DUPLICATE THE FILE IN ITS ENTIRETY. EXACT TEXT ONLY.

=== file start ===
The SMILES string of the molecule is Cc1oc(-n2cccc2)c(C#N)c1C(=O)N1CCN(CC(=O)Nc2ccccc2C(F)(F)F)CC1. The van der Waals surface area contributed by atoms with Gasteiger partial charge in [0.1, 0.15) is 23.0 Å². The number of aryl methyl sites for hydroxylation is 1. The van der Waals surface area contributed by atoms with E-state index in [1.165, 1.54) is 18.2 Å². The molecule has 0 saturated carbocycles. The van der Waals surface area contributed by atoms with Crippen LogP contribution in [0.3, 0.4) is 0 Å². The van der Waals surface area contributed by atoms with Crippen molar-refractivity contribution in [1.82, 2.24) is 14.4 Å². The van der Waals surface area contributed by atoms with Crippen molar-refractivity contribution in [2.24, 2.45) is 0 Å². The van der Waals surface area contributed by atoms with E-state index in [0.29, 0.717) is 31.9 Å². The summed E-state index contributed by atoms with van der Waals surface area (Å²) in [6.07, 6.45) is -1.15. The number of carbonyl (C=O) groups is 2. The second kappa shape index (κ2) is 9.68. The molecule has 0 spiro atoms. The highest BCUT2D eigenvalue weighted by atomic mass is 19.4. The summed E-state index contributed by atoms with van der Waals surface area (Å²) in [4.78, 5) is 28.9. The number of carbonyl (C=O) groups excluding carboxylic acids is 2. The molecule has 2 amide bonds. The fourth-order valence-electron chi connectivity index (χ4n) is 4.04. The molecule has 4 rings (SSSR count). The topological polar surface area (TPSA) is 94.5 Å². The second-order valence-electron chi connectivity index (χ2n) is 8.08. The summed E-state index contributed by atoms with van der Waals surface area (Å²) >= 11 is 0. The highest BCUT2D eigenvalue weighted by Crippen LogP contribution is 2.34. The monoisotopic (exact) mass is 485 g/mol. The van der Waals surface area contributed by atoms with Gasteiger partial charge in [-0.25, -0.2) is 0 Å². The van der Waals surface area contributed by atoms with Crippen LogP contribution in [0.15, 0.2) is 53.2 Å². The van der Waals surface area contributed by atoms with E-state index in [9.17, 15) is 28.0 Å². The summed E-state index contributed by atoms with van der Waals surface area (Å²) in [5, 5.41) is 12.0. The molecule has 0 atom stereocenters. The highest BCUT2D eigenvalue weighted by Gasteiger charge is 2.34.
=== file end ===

The SMILES string of the molecule is Cc1oc(-n2cccc2)c(C#N)c1C(=O)N1CCN(CC(=O)Nc2ccccc2C(F)(F)F)CC1. The van der Waals surface area contributed by atoms with Gasteiger partial charge in [0.1, 0.15) is 23.0 Å². The number of aryl methyl sites for hydroxylation is 1. The van der Waals surface area contributed by atoms with E-state index in [1.165, 1.54) is 18.2 Å². The molecule has 0 saturated carbocycles. The van der Waals surface area contributed by atoms with Crippen LogP contribution in [0.3, 0.4) is 0 Å². The van der Waals surface area contributed by atoms with Crippen molar-refractivity contribution in [1.82, 2.24) is 14.4 Å². The van der Waals surface area contributed by atoms with Crippen molar-refractivity contribution in [2.24, 2.45) is 0 Å². The van der Waals surface area contributed by atoms with E-state index in [0.29, 0.717) is 31.9 Å². The summed E-state index contributed by atoms with van der Waals surface area (Å²) in [6.07, 6.45) is -1.15. The number of carbonyl (C=O) groups is 2. The second kappa shape index (κ2) is 9.68. The molecule has 0 spiro atoms. The highest BCUT2D eigenvalue weighted by atomic mass is 19.4. The summed E-state index contributed by atoms with van der Waals surface area (Å²) in [4.78, 5) is 28.9. The number of carbonyl (C=O) groups excluding carboxylic acids is 2. The molecule has 2 amide bonds. The fourth-order valence-electron chi connectivity index (χ4n) is 4.04. The molecule has 4 rings (SSSR count). The topological polar surface area (TPSA) is 94.5 Å². The second-order valence-electron chi connectivity index (χ2n) is 8.08. The summed E-state index contributed by atoms with van der Waals surface area (Å²) >= 11 is 0. The highest BCUT2D eigenvalue weighted by Crippen LogP contribution is 2.34. The monoisotopic (exact) mass is 485 g/mol. The van der Waals surface area contributed by atoms with Gasteiger partial charge in [-0.25, -0.2) is 0 Å². The van der Waals surface area contributed by atoms with Crippen LogP contribution in [0.15, 0.2) is 53.2 Å². The van der Waals surface area contributed by atoms with E-state index in [9.17, 15) is 28.0 Å². The summed E-state index contributed by atoms with van der Waals surface area (Å²) in [5, 5.41) is 12.0. The molecule has 0 atom stereocenters. The highest BCUT2D eigenvalue weighted by Gasteiger charge is 2.34.